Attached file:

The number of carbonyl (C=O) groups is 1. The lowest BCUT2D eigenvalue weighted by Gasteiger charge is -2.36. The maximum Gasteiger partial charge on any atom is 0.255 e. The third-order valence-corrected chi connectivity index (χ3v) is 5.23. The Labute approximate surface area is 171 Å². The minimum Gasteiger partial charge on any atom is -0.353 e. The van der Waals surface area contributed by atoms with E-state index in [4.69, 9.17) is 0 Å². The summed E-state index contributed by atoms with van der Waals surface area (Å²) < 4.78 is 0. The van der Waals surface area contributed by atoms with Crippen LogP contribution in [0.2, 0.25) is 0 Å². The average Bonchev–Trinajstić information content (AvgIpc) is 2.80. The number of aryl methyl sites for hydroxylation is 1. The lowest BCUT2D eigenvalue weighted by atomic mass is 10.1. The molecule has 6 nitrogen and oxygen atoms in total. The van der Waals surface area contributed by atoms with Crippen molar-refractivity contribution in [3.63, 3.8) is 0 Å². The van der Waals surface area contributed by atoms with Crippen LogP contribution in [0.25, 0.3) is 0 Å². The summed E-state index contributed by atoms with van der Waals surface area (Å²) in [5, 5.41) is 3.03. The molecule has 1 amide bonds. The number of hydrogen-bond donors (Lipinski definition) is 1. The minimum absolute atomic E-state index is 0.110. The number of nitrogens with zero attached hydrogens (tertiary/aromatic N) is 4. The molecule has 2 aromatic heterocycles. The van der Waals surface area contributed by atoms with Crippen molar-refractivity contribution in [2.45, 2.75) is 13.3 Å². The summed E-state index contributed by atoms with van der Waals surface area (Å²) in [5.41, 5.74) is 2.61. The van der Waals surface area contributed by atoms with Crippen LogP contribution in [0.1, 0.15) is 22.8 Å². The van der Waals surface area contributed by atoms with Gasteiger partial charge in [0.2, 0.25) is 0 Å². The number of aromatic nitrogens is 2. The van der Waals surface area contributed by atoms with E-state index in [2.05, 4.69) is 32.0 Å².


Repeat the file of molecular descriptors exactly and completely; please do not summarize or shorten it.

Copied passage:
The number of carbonyl (C=O) groups is 1. The lowest BCUT2D eigenvalue weighted by Gasteiger charge is -2.36. The maximum Gasteiger partial charge on any atom is 0.255 e. The third-order valence-corrected chi connectivity index (χ3v) is 5.23. The Labute approximate surface area is 171 Å². The minimum Gasteiger partial charge on any atom is -0.353 e. The van der Waals surface area contributed by atoms with E-state index in [4.69, 9.17) is 0 Å². The summed E-state index contributed by atoms with van der Waals surface area (Å²) < 4.78 is 0. The van der Waals surface area contributed by atoms with Crippen LogP contribution in [0.2, 0.25) is 0 Å². The average Bonchev–Trinajstić information content (AvgIpc) is 2.80. The number of aryl methyl sites for hydroxylation is 1. The lowest BCUT2D eigenvalue weighted by atomic mass is 10.1. The molecule has 6 nitrogen and oxygen atoms in total. The van der Waals surface area contributed by atoms with Crippen molar-refractivity contribution in [3.63, 3.8) is 0 Å². The van der Waals surface area contributed by atoms with Crippen LogP contribution in [0.25, 0.3) is 0 Å². The summed E-state index contributed by atoms with van der Waals surface area (Å²) in [5, 5.41) is 3.03. The molecule has 1 amide bonds. The number of hydrogen-bond donors (Lipinski definition) is 1. The minimum absolute atomic E-state index is 0.110. The number of nitrogens with zero attached hydrogens (tertiary/aromatic N) is 4. The molecule has 2 aromatic heterocycles. The van der Waals surface area contributed by atoms with Crippen molar-refractivity contribution in [2.45, 2.75) is 13.3 Å². The summed E-state index contributed by atoms with van der Waals surface area (Å²) in [5.41, 5.74) is 2.61. The van der Waals surface area contributed by atoms with Crippen LogP contribution in [0.1, 0.15) is 22.8 Å². The van der Waals surface area contributed by atoms with Gasteiger partial charge in [0.2, 0.25) is 0 Å². The number of aromatic nitrogens is 2. The van der Waals surface area contributed by atoms with E-state index in [2.05, 4.69) is 32.0 Å².